Sequential OB-6 & Prophet-6 Easter Egg May Have You Slapping Your Synthesizer

5 years after the Prophet-6 was introduced, Sequential has shared a video, embedded above, that demonstrates an ‘Easter egg’ feature of the Prophet-6 & OB-6.

In the video, synthesist J3PO demonstrates a hidden “spring reverb thwack” Easter egg, which works on both OB-6 and Prophet-6.



13 thoughts on “Sequential OB-6 & Prophet-6 Easter Egg May Have You Slapping Your Synthesizer

  1. This is common knowledge since they came out. There’s an accelerometer at the top-right of the main board on both units.

  2. Yes it should work the accelerometer is on the mainboard which is common to both versions. You may need to give it a decent whack though.

  3. this is why i’m really hoping one of the affordable 2600s is going to keep a real physical spring reverb. Such a unique effect when you hear the real thing, even tho it’s simple technology.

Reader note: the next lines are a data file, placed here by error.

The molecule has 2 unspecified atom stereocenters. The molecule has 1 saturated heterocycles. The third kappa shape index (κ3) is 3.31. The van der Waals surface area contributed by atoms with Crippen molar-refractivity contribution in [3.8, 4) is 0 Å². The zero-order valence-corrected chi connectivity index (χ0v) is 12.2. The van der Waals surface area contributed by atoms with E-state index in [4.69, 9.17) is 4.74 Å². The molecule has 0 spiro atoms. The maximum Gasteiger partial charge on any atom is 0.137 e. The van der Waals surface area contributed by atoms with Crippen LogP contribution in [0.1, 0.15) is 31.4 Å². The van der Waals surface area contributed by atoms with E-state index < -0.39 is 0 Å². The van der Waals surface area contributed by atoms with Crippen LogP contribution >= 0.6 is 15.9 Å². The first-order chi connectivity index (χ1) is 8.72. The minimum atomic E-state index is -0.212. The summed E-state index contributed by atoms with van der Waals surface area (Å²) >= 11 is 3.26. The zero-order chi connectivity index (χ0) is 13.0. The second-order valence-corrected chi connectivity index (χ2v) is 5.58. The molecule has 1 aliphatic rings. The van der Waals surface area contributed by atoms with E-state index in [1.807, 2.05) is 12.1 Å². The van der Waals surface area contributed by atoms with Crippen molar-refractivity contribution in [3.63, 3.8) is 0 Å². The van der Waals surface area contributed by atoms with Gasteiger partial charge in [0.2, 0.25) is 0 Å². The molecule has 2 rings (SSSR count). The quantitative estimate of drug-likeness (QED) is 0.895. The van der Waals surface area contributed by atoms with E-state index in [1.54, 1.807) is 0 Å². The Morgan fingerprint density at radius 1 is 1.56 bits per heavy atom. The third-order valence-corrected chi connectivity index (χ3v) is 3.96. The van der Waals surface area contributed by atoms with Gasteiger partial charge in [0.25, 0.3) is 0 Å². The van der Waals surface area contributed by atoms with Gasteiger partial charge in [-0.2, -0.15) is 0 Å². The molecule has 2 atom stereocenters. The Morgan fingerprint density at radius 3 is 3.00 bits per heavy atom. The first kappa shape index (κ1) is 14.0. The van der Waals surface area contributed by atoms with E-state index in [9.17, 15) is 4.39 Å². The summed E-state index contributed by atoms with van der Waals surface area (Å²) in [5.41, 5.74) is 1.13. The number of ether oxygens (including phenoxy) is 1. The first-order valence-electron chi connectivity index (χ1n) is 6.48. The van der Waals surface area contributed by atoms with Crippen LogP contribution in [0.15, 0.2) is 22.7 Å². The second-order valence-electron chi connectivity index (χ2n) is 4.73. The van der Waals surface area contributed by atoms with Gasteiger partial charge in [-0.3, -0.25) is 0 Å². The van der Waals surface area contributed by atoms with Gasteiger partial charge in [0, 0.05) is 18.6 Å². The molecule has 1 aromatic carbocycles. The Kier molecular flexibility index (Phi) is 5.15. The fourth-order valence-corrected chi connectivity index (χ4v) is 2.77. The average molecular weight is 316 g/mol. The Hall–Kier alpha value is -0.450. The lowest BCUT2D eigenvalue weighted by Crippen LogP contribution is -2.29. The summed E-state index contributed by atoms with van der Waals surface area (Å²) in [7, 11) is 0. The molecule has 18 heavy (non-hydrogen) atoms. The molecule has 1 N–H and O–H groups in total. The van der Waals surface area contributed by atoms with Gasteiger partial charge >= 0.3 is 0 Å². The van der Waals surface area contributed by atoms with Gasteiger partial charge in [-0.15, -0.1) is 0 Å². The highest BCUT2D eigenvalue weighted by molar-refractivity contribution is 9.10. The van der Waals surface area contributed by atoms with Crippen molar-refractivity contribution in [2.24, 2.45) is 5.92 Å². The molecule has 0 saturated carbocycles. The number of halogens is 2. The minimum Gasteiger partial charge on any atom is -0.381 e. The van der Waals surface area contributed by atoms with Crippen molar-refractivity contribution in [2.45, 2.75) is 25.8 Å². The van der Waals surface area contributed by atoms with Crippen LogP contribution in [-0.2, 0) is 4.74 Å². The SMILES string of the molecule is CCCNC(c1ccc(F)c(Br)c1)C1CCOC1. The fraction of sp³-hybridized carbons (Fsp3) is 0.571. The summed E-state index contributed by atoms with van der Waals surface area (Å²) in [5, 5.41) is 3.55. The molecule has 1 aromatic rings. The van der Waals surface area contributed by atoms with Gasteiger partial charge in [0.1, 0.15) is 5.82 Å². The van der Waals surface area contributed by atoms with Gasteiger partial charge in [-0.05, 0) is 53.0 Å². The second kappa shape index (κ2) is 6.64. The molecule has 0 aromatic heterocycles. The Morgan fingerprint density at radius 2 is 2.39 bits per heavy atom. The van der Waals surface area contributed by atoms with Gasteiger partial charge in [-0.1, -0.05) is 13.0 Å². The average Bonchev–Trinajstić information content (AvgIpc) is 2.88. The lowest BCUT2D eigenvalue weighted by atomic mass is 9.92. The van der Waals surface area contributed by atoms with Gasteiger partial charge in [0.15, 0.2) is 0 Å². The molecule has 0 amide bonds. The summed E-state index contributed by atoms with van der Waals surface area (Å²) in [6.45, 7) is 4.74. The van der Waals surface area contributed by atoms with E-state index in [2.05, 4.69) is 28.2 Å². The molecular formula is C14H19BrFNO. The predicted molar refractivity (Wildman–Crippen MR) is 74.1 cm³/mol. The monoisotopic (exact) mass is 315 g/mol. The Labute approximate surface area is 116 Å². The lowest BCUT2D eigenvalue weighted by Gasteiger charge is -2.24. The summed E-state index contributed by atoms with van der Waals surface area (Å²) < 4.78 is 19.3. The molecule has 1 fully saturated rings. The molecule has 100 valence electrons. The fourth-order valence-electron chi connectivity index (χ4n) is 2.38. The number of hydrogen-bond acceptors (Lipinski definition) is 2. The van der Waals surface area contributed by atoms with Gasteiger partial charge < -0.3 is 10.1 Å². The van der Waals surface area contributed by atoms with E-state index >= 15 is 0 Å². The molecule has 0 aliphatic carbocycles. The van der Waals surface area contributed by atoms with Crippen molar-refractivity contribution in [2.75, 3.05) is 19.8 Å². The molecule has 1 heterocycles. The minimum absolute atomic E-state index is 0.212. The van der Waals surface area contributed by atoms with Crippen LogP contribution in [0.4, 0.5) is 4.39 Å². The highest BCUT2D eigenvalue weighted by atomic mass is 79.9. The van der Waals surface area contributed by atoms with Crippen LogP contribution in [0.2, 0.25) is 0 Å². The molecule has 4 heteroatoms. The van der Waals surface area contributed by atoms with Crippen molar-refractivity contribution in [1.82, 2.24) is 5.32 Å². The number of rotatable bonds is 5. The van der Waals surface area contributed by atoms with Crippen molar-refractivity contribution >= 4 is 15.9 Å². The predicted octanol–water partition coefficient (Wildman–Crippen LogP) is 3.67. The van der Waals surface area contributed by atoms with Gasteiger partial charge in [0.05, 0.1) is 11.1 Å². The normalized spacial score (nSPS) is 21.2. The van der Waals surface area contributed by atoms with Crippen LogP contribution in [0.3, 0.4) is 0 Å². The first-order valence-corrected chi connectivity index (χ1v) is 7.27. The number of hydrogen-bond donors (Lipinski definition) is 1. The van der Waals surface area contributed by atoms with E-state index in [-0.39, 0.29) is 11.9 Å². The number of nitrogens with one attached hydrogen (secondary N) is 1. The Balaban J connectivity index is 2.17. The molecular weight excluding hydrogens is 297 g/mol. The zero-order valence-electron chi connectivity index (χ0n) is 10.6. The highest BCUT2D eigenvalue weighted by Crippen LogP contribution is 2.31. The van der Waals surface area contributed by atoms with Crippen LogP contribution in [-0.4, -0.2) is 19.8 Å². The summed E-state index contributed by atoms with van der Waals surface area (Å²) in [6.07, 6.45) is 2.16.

1. The Behringer 2600 uses an emulation – “Realistic digital spring reverb for inspiring sound effects”.

      Korg is expected to put out cheaper variations on their ARP 2600 FS, which has a physical reverb tank – but nothing official is out on that yet

      1. I get that although a real spring tank is only ~$25 there are reasons to skip it in a budget synth.

        But to me there’s something quite sad about using a digital emulation of this, when everyone makes so much fuss about not emulating the vcos and vcfs etc..

        What I’d suggest to Korg / Behringer is to have the dsp but to leave space and connections for customers to fit their own tanks, e.g. accutronics, if they want to do that.

  4. Is it me or is the keyboard distorting rather nastily?
    Also, it doesn’t sound very much like when I slap my actual spring tank — sounds more like a mic’d slap going into a tank than wobbly springs.

    1. Yes it’s really just a cool gimmick. I’m pretty sure it was Dave Smith himself as well as a few other DSI guys that told us about the gimmick feature when the OB-6/P6 first came out. Obviously it’s just a simulated spring and not very accurate or all that good. It uses a small NXP MMA7660 accelerometer and the SHARC DSP to simulate a spring.

  5. Now Nick Batt has an excuse to slap every new synth that much harder – “Did they include the spring reverb emulation on this one?. No? Pity about the dodgy build quality, doesn’t seem durable.”.

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